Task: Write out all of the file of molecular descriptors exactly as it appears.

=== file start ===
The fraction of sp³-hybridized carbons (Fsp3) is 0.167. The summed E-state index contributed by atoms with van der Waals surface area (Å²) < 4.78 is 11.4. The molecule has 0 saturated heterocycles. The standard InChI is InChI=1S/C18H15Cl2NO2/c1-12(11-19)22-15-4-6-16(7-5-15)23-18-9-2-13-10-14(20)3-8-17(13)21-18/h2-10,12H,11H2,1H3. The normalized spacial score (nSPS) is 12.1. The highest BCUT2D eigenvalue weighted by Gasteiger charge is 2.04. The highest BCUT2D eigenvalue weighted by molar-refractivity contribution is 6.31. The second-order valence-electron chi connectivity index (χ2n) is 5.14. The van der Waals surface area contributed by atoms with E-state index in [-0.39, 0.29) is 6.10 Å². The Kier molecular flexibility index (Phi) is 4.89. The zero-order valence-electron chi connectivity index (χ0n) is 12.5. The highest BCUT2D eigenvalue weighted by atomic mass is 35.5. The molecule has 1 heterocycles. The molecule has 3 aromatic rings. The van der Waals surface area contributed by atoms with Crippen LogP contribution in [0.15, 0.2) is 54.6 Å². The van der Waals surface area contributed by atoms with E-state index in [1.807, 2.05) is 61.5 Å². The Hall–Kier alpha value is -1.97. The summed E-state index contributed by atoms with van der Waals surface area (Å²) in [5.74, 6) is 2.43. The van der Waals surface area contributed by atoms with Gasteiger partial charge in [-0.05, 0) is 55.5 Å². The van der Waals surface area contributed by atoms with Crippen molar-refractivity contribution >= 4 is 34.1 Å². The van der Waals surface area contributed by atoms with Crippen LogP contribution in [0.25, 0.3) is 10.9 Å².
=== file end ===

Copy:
The fraction of sp³-hybridized carbons (Fsp3) is 0.167. The summed E-state index contributed by atoms with van der Waals surface area (Å²) < 4.78 is 11.4. The molecule has 0 saturated heterocycles. The standard InChI is InChI=1S/C18H15Cl2NO2/c1-12(11-19)22-15-4-6-16(7-5-15)23-18-9-2-13-10-14(20)3-8-17(13)21-18/h2-10,12H,11H2,1H3. The normalized spacial score (nSPS) is 12.1. The highest BCUT2D eigenvalue weighted by Gasteiger charge is 2.04. The highest BCUT2D eigenvalue weighted by molar-refractivity contribution is 6.31. The second-order valence-electron chi connectivity index (χ2n) is 5.14. The van der Waals surface area contributed by atoms with E-state index in [-0.39, 0.29) is 6.10 Å². The Kier molecular flexibility index (Phi) is 4.89. The zero-order valence-electron chi connectivity index (χ0n) is 12.5. The highest BCUT2D eigenvalue weighted by atomic mass is 35.5. The molecule has 1 heterocycles. The molecule has 3 aromatic rings. The van der Waals surface area contributed by atoms with Crippen LogP contribution in [0.15, 0.2) is 54.6 Å². The van der Waals surface area contributed by atoms with E-state index in [1.807, 2.05) is 61.5 Å². The Hall–Kier alpha value is -1.97. The summed E-state index contributed by atoms with van der Waals surface area (Å²) in [5.74, 6) is 2.43. The van der Waals surface area contributed by atoms with Gasteiger partial charge in [-0.05, 0) is 55.5 Å². The van der Waals surface area contributed by atoms with Crippen molar-refractivity contribution >= 4 is 34.1 Å². The van der Waals surface area contributed by atoms with Crippen LogP contribution in [0.25, 0.3) is 10.9 Å².